In this post I am going share a book that has changed my life in deep and profound  ways: Brene Brown’s I thought it was just me (but it isn’t).

A good friend expresses the power clearly: “With this book, I am finally able to get to the root-causes of the problems in my life.

If you want to play a leadership role in building great workplaces or you want to live a richer life, then read on. One word of warning: the core of the book is about the topic of shame. We tend to avoid and ignore this topic since it is uncomfortable. But that’s why it is key to understanding what’s going on in our lives.


Brown created this definition (p.5):

“Shame is the intensely painful feeling or experience of believing we are flawed and therefore unworthy of acceptance and belonging.”

When we are in shame, we are in deep emotional pain and experience strong physical symptoms. In shame we feel like we have little or no value as human beings. Brown argues that shame has no positive purpose in our lives – it does not accomplish anything for us.

Guilt is a different story. With guilt we believe we are a good, valuable person, but have made a mistake. Guilt helps us correct our mistakes. It is very useful and has a positive effect in our lives. The confusion arises since much that we label as “guilt” is actually shame.

SHAME is at the centre of the infographic below. We will first consider the causes and then the outcomes of shame.

Unwanted Identities and Shame Triggers

Brown argues that Unwanted Identities are key drivers of shame. There are many influences in our lives that tell us:

  • Who we should be
  • What we should be
  • How we should be

See diagram (p.19) on right from the book (used without permission). Hint: click on it to get larger image.

Twelve categories for shame drivers emerged when researching women: appearance/body image, motherhood, family, parenting, money/work, mental/physical health, sex, aging, religion, being stereotyped/labeled, speaking out and surviving trauma. (p. 73)


For men, many of the categories in the list apply, but there are some key extras around the need to look strong and succeed. Weakness, failure, and fear often lead to shame.

Each of us has a unique set of ways to feel shame. To survive and thrive, the first step is to identify our shame triggers. These are the the unwanted identities that impact us. Shame is about how we wish to be perceived in the world. Here are the two questions to ask to help understand your triggers (p. 83):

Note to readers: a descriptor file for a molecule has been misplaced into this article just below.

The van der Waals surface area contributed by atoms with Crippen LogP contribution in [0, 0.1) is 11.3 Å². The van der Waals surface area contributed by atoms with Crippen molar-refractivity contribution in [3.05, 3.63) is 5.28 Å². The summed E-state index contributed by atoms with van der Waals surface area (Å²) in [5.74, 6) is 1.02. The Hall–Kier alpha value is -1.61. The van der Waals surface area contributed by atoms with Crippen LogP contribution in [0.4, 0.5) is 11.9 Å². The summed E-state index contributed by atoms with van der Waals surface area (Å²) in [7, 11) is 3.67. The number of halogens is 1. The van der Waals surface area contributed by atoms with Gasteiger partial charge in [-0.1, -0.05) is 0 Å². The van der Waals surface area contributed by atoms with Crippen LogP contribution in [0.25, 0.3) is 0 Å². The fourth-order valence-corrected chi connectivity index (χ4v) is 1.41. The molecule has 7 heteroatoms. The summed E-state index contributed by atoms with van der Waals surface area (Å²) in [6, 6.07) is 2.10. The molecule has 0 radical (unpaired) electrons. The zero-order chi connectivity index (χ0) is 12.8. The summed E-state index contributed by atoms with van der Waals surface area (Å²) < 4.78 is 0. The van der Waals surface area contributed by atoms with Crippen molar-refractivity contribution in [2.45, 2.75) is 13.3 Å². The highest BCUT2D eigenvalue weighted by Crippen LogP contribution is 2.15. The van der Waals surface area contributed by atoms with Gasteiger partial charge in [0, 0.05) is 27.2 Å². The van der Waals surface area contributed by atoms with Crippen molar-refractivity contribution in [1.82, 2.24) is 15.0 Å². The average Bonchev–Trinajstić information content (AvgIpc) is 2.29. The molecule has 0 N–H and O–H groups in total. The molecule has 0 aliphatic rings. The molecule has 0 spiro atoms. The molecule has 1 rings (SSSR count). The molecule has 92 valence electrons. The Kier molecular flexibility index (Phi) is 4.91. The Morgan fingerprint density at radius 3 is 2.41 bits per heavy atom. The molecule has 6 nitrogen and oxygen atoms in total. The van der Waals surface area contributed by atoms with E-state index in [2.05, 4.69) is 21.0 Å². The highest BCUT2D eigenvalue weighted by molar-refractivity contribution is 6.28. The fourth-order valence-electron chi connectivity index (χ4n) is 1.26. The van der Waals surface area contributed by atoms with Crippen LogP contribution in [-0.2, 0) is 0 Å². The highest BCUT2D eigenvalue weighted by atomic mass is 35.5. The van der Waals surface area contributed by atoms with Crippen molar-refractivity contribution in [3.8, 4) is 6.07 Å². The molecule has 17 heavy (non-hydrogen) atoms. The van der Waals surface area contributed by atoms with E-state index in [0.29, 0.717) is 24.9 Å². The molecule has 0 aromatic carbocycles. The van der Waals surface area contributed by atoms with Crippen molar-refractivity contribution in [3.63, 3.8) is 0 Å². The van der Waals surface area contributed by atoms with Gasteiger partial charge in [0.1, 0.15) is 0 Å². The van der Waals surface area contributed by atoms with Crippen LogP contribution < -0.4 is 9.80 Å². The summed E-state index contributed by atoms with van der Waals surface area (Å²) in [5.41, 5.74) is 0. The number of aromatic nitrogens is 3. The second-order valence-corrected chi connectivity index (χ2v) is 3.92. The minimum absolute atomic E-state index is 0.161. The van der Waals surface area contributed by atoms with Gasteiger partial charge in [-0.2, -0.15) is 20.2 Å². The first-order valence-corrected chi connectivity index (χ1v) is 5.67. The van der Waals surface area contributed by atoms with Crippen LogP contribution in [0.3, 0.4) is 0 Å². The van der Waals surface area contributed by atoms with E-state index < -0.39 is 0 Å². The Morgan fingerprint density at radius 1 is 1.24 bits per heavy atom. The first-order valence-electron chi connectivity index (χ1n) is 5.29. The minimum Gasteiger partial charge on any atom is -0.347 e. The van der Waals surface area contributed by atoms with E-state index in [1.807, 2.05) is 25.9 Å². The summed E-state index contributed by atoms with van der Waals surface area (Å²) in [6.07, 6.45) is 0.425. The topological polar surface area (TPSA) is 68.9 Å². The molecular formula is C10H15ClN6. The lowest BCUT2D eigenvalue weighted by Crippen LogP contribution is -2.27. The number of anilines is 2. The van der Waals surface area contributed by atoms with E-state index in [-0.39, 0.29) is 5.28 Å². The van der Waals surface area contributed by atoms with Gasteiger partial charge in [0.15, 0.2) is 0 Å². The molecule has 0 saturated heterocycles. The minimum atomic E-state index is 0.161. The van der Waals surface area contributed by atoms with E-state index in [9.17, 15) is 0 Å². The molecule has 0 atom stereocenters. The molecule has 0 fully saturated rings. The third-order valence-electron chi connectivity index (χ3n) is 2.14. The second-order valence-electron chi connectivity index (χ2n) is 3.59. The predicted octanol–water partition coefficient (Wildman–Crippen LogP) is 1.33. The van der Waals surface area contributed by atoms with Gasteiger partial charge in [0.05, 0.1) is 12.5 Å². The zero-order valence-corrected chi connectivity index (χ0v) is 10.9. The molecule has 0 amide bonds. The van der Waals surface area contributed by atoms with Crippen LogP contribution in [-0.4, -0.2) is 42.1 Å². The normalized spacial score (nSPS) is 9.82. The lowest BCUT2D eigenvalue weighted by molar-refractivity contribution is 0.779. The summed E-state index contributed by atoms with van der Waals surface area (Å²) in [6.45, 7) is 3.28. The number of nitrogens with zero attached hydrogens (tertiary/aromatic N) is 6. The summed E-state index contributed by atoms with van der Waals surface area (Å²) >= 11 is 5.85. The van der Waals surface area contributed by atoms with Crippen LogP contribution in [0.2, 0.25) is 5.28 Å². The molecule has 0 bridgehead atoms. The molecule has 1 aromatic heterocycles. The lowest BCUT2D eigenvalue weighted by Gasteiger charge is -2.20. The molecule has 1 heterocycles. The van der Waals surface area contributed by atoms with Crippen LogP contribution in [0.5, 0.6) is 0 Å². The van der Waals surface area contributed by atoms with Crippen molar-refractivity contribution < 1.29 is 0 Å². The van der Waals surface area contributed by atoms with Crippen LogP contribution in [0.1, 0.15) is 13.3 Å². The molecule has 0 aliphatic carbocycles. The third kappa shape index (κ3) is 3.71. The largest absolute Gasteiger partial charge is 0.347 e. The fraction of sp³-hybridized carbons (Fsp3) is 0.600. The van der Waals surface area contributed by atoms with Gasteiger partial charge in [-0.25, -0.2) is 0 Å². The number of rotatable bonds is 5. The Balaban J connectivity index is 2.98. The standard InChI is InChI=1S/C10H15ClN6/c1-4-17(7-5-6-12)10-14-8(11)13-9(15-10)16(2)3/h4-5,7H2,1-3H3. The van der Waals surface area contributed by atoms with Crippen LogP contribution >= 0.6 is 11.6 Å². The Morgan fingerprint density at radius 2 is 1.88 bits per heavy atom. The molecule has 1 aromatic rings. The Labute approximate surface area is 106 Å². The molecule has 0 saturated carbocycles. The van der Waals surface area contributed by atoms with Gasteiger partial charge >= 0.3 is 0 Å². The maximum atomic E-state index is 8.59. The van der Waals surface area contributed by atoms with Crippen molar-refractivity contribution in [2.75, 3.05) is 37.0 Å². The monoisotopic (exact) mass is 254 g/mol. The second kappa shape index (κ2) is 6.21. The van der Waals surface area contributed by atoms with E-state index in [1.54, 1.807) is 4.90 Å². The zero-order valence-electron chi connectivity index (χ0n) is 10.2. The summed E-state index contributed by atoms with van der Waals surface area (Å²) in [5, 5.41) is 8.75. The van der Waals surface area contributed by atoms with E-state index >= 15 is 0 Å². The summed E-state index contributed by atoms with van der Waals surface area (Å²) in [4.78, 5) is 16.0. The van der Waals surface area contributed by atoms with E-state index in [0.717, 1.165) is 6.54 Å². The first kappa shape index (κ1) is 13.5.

1. I wish to be perceived as __________, ____________, ___________ and __________.
  2. I do NOT want to be perceived as __________, ____________, ___________ or __________.

When you do this exercise, please take special measure to be kind to yourself. We are all human.

Consequences of Shame

The top part of the infographic above shows some consequences of shame. In addition to feeling unworthy and inadequate, we loose any sense of safety, suffer from fear and with it our ability to take effective action. We feel disconnection from those around us and believe that no one will understand or appreciate us for who we are. Shame is an extremely debilitating state where we are very unresourceful. What can we do to recover?

A trap we fall in is to use blame as a “way to discharge hurt and pain”. When we blame others we shore up our emotions and it feels better. Sadly, this does not resolve the shame and only serves to mask our painful emotions.

How to Manage Shame

We can never be truly immune from shame, but we can develop what Brown calls “shame resilience”. Her prescription is:

  1. Understand our Shame Triggers – as discussed above, introspect on yourself when we are calm and capable.
  2. Practice Critical Awareness – in the moment, recognize that you are feeling shame and say it out loud or in your head.
  3. Reach Out – Call someone who is able to be supportive and listen with empathy around your issue. Do it immediately.
  4. Speak Shame – Tell the supportive person how you are experiencing shame and believe them when they tell you that your are a good person.

I have practiced this for over a year and it has worked wonders for me. Like all of us, I experience shame issues on a regular basis. The difference is that I now call people so I can recover and get back to living my life. This one thing has made a huge difference in my life.


Brown says that “Empathy is the opposite of shame”. Speaking shame is critical since empathy dissolves and diminishes the effects of shame. Sadly, when we are in shame, we have a diminished capacity to practice empathy so we cannot help others. Fortunately, empathy can be learned.


I read the book a little over a year ago and it triggered very positive sweeping changes in my life. The power of the book is in providing clarity in understanding a key problem and a simple model to make changes. The rest is hard work.


I would like to thank Brene Brown from the depths of my heart. This book has profoundly altered my life for the better. And everyone I touch.


Thanks to Suzanne Daigle for organizing a global conversation on Brene Brown’s book The Gifts of Imperfection and inspiring me to create a meetup group.


I would like to thank everyone who participated in the “Gifts of Imperfection” meetup group. I appreciate everyone sharing stories of shame and for listening with care and understanding.


Photo of woman in shame comes from Building Your Resilience to Shame by Margarita Tartakovsky. Check it out – it’s a great article.